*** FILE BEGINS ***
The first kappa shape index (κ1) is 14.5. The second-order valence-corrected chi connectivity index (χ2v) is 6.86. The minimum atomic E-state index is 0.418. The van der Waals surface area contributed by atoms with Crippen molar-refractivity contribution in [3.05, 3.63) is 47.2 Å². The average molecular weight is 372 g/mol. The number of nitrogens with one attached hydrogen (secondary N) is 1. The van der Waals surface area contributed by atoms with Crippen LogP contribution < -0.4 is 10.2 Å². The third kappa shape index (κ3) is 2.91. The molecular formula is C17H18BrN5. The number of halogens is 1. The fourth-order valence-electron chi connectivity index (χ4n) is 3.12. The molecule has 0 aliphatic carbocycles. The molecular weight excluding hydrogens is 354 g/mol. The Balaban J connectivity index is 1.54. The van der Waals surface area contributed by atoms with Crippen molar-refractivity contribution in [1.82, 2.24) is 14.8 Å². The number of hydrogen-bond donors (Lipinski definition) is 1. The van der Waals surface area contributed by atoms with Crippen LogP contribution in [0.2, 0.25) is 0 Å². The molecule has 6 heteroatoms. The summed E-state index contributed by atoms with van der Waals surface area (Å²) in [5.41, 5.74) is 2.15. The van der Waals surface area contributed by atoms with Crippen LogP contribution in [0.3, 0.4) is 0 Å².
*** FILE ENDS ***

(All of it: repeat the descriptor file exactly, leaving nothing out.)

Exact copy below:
The first kappa shape index (κ1) is 14.5. The second-order valence-corrected chi connectivity index (χ2v) is 6.86. The minimum atomic E-state index is 0.418. The van der Waals surface area contributed by atoms with Crippen molar-refractivity contribution in [3.05, 3.63) is 47.2 Å². The average molecular weight is 372 g/mol. The number of nitrogens with one attached hydrogen (secondary N) is 1. The van der Waals surface area contributed by atoms with Crippen LogP contribution < -0.4 is 10.2 Å². The third kappa shape index (κ3) is 2.91. The molecular formula is C17H18BrN5. The number of halogens is 1. The fourth-order valence-electron chi connectivity index (χ4n) is 3.12. The molecule has 0 aliphatic carbocycles. The molecular weight excluding hydrogens is 354 g/mol. The Balaban J connectivity index is 1.54. The van der Waals surface area contributed by atoms with Crippen molar-refractivity contribution in [1.82, 2.24) is 14.8 Å². The number of hydrogen-bond donors (Lipinski definition) is 1. The van der Waals surface area contributed by atoms with Crippen LogP contribution in [0.2, 0.25) is 0 Å². The molecule has 6 heteroatoms. The summed E-state index contributed by atoms with van der Waals surface area (Å²) in [5.41, 5.74) is 2.15. The van der Waals surface area contributed by atoms with Crippen LogP contribution in [0.3, 0.4) is 0 Å².